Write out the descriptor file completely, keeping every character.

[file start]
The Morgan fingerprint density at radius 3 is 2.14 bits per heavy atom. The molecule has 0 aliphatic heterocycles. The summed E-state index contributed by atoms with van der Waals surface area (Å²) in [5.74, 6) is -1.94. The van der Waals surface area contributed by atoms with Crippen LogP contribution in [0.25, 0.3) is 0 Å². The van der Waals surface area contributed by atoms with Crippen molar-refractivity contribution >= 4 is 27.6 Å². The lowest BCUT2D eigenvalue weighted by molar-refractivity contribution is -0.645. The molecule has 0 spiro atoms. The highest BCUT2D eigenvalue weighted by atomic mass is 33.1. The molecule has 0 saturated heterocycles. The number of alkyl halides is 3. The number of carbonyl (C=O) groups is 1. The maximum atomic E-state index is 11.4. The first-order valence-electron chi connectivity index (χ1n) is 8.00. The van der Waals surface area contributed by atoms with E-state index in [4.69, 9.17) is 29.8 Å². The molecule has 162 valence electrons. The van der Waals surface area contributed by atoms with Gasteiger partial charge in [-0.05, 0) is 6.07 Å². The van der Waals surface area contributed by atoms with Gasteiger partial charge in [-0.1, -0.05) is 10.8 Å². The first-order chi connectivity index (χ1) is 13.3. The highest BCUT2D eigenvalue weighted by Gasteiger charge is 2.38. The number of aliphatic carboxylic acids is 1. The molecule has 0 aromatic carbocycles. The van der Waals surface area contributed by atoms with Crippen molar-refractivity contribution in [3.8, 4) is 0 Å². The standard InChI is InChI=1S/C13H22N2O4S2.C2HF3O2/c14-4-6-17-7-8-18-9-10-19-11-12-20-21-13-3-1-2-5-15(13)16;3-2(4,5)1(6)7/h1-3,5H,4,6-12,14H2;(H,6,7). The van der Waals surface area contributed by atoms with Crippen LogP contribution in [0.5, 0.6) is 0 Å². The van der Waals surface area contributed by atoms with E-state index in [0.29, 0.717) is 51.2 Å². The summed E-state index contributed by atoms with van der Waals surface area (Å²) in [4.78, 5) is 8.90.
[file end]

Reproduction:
The Morgan fingerprint density at radius 3 is 2.14 bits per heavy atom. The molecule has 0 aliphatic heterocycles. The summed E-state index contributed by atoms with van der Waals surface area (Å²) in [5.74, 6) is -1.94. The van der Waals surface area contributed by atoms with Crippen LogP contribution in [0.25, 0.3) is 0 Å². The van der Waals surface area contributed by atoms with Crippen molar-refractivity contribution >= 4 is 27.6 Å². The lowest BCUT2D eigenvalue weighted by molar-refractivity contribution is -0.645. The molecule has 0 spiro atoms. The highest BCUT2D eigenvalue weighted by atomic mass is 33.1. The molecule has 0 saturated heterocycles. The number of alkyl halides is 3. The number of carbonyl (C=O) groups is 1. The maximum atomic E-state index is 11.4. The first-order valence-electron chi connectivity index (χ1n) is 8.00. The van der Waals surface area contributed by atoms with E-state index in [4.69, 9.17) is 29.8 Å². The molecule has 162 valence electrons. The van der Waals surface area contributed by atoms with Gasteiger partial charge in [-0.05, 0) is 6.07 Å². The van der Waals surface area contributed by atoms with Gasteiger partial charge in [-0.1, -0.05) is 10.8 Å². The first-order chi connectivity index (χ1) is 13.3. The highest BCUT2D eigenvalue weighted by Gasteiger charge is 2.38. The number of aliphatic carboxylic acids is 1. The molecule has 0 aromatic carbocycles. The van der Waals surface area contributed by atoms with Crippen molar-refractivity contribution in [3.8, 4) is 0 Å². The standard InChI is InChI=1S/C13H22N2O4S2.C2HF3O2/c14-4-6-17-7-8-18-9-10-19-11-12-20-21-13-3-1-2-5-15(13)16;3-2(4,5)1(6)7/h1-3,5H,4,6-12,14H2;(H,6,7). The van der Waals surface area contributed by atoms with Crippen LogP contribution in [0.5, 0.6) is 0 Å². The van der Waals surface area contributed by atoms with E-state index in [0.29, 0.717) is 51.2 Å². The summed E-state index contributed by atoms with van der Waals surface area (Å²) in [4.78, 5) is 8.90.